Yellowjacket Control in Sacramento

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Yellowjacket commonly found in Sacramento

Yellowjacket Control

There are three main species of yellowjackets that are found in the Sacramento area: Western, German, and Prarie. The Western and German are known for nesting in the walls or ceilings of homes. They can be very destructive of drywalls type walls. They commonly will grow their nests until they reach the wall and then they will burrow through the wall. Usually when someone calls me, they have already burrowed through and stung and bit the home owners. They can be extremely vicious and aggressive. I highly recommend a professional for yellowjacket control, because of their aggression and high numbers within a nest.

The Prarie Yellowjacket is known to burrow in the ground. Although they look like the others, they are usually much more aggressive. Also since their nests are below the dirt, they usually attack the ankles first. I have to fully suit up for this type, because of their persistence in entering any opening in my clothes.

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Because our Sacramento company is a small family owned business, there is not a lot of overhead. You will see that our prices are much less than other companies.. We use the best insecticides available for control of yellowjackets.

yellowjackets in ground

Cutaway view of underground yellowjacket (Prairie) nest
(Courtesy Arthur Antonelli, Washington State University)


Yellowjacket in Sacramento

German Yellowjacket — Vespula Germanica

The German yellowjacket is an introduced species, probably from Europe. It has been found in many states since the 1970s, and has been in the West since about 1993. The worker is about 1/2-in. long and has yellow and black stripes on its abdomen. The queen is about 3/4-in. long.

This species features yellow and black stripes and very little hair. Black spots are present on at least one abdominal tergite. The lack of barbs on the stinger allows them to sting repeatedly. The mouthparts are developed to capture and crush prey, while the tongue is used to suck fluids. German yellowjackets are scavengers as well as predators.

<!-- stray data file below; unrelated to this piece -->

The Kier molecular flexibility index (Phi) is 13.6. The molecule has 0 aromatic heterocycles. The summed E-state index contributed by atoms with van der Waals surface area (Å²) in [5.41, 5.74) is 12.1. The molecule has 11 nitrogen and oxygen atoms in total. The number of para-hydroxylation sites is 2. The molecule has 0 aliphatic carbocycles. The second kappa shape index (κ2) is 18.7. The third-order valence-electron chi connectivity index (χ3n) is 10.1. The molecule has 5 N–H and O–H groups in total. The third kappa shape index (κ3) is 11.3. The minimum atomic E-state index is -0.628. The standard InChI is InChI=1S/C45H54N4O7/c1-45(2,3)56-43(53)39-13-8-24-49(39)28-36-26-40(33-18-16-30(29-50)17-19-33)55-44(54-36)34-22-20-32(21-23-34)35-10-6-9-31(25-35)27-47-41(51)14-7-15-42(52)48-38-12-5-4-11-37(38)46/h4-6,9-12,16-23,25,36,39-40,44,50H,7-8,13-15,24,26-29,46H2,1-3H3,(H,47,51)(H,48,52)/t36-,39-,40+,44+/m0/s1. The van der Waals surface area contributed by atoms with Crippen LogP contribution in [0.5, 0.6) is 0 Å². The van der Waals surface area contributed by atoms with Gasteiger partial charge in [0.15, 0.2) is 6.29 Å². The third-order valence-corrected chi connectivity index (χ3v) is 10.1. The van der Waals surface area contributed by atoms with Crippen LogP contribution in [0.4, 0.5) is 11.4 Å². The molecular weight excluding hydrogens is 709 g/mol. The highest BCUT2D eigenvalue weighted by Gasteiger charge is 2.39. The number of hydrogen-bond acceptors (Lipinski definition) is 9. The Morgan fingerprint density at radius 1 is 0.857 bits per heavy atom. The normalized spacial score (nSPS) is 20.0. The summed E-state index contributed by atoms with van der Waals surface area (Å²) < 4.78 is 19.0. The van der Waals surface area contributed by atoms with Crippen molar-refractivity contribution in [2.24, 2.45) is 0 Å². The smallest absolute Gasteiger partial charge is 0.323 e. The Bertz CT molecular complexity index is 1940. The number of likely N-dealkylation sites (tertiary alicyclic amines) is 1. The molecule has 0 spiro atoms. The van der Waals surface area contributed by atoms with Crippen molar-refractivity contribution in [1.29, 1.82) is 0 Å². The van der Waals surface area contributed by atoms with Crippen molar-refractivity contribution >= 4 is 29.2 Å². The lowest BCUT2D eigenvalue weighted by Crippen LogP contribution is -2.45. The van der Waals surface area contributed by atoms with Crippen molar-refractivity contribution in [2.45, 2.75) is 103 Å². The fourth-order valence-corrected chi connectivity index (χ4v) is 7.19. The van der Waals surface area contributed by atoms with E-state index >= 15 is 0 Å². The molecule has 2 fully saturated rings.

Like all pestiferous yellowjackets, the German species is a social one, with unique castes. Each nest has reproductives (the queen and males). Sterile workers (females) gather food, care for the queen, protect and expand the nest and care for the young.

Colonies are annual, with inseminated queens overwintering. During this time, they hibernate in protected places such as woodpiles, leaf litter, within soil and in structures.

The queens emerge in the spring and build new nests. Queens and workers chew wood fibers mixed with their saliva to create a gray, paper-like pulp. Nests are soccer- or football-shaped, and are located underground or inside buildings. They each contain about 30 to 50 cells, with completely enclosed immatures.

The queen must feed her first brood alone. By mid-June, the first brood matures into workers and takes over all the duties of the nest. In warmer parts of the country, the first brood matures a few months earlier.

The queen will now remain in the nest and reproduce until her death. Workers chew up meat and feed it to the larvae. The larvae process the meat and return a fluid-like sugar material to the adults.

German yellowjacket nests usually contain about 1,000 to 3,000 workers, 10,000 to 15,000 brood cells, and are between 18 to 30 inches in diameter at their peak.

However, enormous colonies of more than 50,000 cells have been found in wall voids and attics in the fall. In very cold area, the nests die out by themselves, however, in the Sacramento area the yellowjackets usually survive the winter with their nests. I have pulled nests as large as 30,000. Normally the nests that I control are about 1,000 to 3,000.


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